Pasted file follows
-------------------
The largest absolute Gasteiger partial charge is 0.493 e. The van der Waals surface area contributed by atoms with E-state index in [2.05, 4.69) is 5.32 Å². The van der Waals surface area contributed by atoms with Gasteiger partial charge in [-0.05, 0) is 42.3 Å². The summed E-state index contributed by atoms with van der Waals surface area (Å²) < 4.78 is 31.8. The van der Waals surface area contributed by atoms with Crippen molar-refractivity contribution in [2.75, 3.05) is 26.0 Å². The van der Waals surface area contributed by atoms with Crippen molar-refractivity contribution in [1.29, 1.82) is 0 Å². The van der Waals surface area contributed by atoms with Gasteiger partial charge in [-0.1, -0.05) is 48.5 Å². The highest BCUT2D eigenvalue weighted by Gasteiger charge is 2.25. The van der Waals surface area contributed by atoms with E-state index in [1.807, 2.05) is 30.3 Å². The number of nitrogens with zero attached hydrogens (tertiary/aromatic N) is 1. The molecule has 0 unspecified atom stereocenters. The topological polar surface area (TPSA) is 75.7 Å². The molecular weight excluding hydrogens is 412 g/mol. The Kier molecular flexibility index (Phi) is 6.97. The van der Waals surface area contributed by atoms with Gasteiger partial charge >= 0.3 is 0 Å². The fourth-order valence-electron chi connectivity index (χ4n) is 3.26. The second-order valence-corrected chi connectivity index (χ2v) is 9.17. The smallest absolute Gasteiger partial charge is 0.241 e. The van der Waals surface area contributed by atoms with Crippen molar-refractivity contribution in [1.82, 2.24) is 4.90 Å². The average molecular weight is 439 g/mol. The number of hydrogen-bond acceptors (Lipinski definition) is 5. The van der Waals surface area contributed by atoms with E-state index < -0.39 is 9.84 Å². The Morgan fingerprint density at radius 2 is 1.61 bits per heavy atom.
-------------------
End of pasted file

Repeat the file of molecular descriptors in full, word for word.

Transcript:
The largest absolute Gasteiger partial charge is 0.493 e. The van der Waals surface area contributed by atoms with E-state index in [2.05, 4.69) is 5.32 Å². The van der Waals surface area contributed by atoms with Gasteiger partial charge in [-0.05, 0) is 42.3 Å². The summed E-state index contributed by atoms with van der Waals surface area (Å²) < 4.78 is 31.8. The van der Waals surface area contributed by atoms with Crippen molar-refractivity contribution in [2.75, 3.05) is 26.0 Å². The van der Waals surface area contributed by atoms with Crippen molar-refractivity contribution in [1.29, 1.82) is 0 Å². The van der Waals surface area contributed by atoms with Gasteiger partial charge in [-0.1, -0.05) is 48.5 Å². The highest BCUT2D eigenvalue weighted by Gasteiger charge is 2.25. The van der Waals surface area contributed by atoms with E-state index in [1.807, 2.05) is 30.3 Å². The number of nitrogens with zero attached hydrogens (tertiary/aromatic N) is 1. The molecule has 0 unspecified atom stereocenters. The topological polar surface area (TPSA) is 75.7 Å². The molecular weight excluding hydrogens is 412 g/mol. The Kier molecular flexibility index (Phi) is 6.97. The van der Waals surface area contributed by atoms with Gasteiger partial charge >= 0.3 is 0 Å². The fourth-order valence-electron chi connectivity index (χ4n) is 3.26. The second-order valence-corrected chi connectivity index (χ2v) is 9.17. The smallest absolute Gasteiger partial charge is 0.241 e. The van der Waals surface area contributed by atoms with Crippen molar-refractivity contribution in [1.82, 2.24) is 4.90 Å². The average molecular weight is 439 g/mol. The number of hydrogen-bond acceptors (Lipinski definition) is 5. The van der Waals surface area contributed by atoms with E-state index < -0.39 is 9.84 Å². The Morgan fingerprint density at radius 2 is 1.61 bits per heavy atom.